The population forecasts contained on this website have been modelled for the City of Melbourne by Geografia. This page provides details of the forecast methodology, key terms and a record of updates.
Forecasts for the City of Melbourne are calculated using an established statistical method that combines three approaches. These have been developed as three modules merged into a single forecast model. The model provides ranged estimates of the number of people by year of age and gender for each small area in the City. The three statistical methods are:
1. Housing Unit Method
Known and mooted dwelling construction activity is combined with estimates of future dwelling construction rates (by dwelling type and location). These estimates are based on information gleaned from the City's strategic planning exercises, assumptions about economic conditions and discussions with the City of Melbourne staff. Household size and occupancy rates by dwelling type, plus an estimate of the number of persons in non-private dwellings allow us to calculate an 'implied population' for the City.
2. Cohort Component Method
The cohort component method is the mainstay of population modelling. It takes the latest known population estimate by age, gender and location and applies birth rates; death rates; and net migration rates (all by age and gender) to these numbers, in this case to 2036. This method explicitly excludes factors such as the number of dwelling commencements. It draws on historical trends and provides a baseline estimate of population growth. The cohort component and housing unit outputs are integrated to generate a final set of projections.
3. Sequential Household Propensity Method
The outputs from the two preceding modules provide the input to a sequential household propensity method. This allocates individuals to different households based on known patterns in the City. So, for example, a specified percentage of 20 year olds in Carlton are likely to live in lone person households. This method draws on the work of Dr Tom Wilson from the University of Queensland's Centre for Population Research.
When working with population figures, there is always a large degree of uncertainty (e.g. the propensity for people of a certain age to move house, or have children). The model accounts for this by using 'stochastic elements'. These are calculation processes that use a range of estimates for input values, rather than a single digit. Household size for townhouses in East Melbourne may be one such stochastic element. Rather than a single number (e.g. 2.5 people per house), it may be between 2.3 and 2.7 and, moreover, this may change over time. Using these ranges is a case of running a 'Monte Carlo' modelling exercise. The model is run thousands of times and each time the household size value is a number between 2.3 and 2.7 based on the probability distribution of the range. Including, rather than ignoring, uncertainty means that the City of Melbourne forecasts are a more realistic estimate of how the City's population will grow and change.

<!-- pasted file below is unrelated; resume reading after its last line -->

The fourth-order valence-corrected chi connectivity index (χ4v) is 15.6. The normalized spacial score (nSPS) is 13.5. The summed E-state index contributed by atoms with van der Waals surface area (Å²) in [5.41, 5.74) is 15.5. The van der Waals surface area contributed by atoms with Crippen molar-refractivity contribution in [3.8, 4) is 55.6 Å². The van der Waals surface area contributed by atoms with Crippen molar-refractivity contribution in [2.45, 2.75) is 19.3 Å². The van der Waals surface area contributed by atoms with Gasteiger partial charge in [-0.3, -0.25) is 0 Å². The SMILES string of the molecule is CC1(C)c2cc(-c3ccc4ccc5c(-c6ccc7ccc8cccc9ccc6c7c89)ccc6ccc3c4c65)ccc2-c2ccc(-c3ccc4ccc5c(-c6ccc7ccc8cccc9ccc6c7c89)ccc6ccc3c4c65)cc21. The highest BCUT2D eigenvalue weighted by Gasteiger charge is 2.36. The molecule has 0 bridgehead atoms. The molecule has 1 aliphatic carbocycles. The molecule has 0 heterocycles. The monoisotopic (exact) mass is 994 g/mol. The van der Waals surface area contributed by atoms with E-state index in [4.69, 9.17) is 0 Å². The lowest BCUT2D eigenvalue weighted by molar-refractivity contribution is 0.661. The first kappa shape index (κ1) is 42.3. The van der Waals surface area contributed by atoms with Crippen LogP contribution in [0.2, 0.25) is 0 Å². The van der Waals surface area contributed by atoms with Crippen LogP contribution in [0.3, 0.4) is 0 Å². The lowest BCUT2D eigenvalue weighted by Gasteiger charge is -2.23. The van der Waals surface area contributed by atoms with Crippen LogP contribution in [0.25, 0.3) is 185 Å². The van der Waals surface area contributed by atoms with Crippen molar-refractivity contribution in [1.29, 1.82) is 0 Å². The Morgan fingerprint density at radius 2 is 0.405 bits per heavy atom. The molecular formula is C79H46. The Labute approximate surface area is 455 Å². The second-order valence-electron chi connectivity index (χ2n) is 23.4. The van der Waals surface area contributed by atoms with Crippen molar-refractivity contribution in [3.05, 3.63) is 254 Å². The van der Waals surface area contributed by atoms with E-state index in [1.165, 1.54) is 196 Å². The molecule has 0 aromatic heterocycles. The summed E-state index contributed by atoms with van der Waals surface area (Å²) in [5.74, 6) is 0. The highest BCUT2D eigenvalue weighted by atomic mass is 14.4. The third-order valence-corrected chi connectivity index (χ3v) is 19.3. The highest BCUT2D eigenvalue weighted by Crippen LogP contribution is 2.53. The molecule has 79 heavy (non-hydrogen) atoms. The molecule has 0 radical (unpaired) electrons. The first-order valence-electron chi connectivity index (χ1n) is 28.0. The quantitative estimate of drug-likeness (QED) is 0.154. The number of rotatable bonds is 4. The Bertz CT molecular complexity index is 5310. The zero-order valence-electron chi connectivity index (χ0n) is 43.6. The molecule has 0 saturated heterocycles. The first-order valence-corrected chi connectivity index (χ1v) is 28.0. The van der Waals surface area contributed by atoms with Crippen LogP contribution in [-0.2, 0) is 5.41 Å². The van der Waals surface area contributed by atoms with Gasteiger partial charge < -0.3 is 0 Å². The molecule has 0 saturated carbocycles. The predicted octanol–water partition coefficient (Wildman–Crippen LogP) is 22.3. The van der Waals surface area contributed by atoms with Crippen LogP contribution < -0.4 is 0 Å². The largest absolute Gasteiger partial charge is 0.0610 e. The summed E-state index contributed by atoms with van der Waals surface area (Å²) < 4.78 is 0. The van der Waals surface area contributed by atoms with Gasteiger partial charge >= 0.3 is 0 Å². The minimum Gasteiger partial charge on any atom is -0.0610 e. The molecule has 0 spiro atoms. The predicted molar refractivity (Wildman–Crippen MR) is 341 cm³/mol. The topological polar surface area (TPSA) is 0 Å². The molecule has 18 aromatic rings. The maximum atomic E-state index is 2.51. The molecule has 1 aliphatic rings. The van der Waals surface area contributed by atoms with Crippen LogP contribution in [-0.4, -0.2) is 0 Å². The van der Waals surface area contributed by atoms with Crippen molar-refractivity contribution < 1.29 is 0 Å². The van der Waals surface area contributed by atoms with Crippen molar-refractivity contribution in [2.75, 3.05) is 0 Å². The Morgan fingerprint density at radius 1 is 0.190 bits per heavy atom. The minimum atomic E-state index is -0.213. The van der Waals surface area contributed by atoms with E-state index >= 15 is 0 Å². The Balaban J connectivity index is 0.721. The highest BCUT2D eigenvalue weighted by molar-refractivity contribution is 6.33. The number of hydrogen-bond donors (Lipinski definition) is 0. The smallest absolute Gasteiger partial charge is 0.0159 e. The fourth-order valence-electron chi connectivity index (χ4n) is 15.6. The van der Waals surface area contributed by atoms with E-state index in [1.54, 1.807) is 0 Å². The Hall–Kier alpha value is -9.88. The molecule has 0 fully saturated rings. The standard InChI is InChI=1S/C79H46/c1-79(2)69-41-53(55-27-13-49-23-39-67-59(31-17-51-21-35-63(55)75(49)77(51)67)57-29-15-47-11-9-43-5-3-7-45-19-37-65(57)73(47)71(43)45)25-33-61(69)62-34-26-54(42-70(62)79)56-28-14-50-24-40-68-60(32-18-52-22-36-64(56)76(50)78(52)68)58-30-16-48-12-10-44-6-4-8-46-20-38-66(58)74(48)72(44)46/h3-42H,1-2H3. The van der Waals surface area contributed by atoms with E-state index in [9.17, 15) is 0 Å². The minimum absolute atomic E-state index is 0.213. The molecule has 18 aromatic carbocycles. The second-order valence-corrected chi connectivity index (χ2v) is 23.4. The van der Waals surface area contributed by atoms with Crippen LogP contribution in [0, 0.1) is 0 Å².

Average household size
The average number of persons in each occupied private dwelling. It does not include people living in non-private dwellings (e.g. prisons and nursing homes).
Estimated Resident Population (ERP)
The population based on place of usual residence.
The movement of people from one place to another. It includes migration between different parts of the City, as well as to and from the City. Migration rates are strongly influenced by age and generally younger adults are more likely to move, including young families. This is particularly noticeable in the City of Melbourne (and primarily in the CBD), which attracts a relatively high proportion of overseas and domestic in-migrants in the 18-40 year age range. Although the City is attractive to some older residents up to 65, the net movement is generally out of the City centre, either to places such as Carlton and South Yarra, or out of the municipality entirely.
The net increase in a population, that is, births minus deaths. It does not include migration.
The proportion of private dwellings that are currently occupied. By necessity these values are estimates based on prior observation by the Australian Bureau of Statistics and other information sources, including, in this case, the City of Melbourne. It is widely recognised that occupancy rates never reach 100%, as some proportion of dwelling units are undergoing renovations, or going through ownership or rental tenancy change over. Additionally a proportion of dwellings are unoccupied investment properties.
Occupied Private Dwellings
Completed, occupied dwellings (i.e. houses, townhouses, flats and student apartments). It does not include temporarily vacant dwellings or non-private dwellings such as short stay apartments or university colleges of residence.
The log below provides a history of updates to the population projections. Projections are updated regularly to account for newly available data and changing demographic trends. This includes data from the ABS, development approvals data from the City of Melbourne.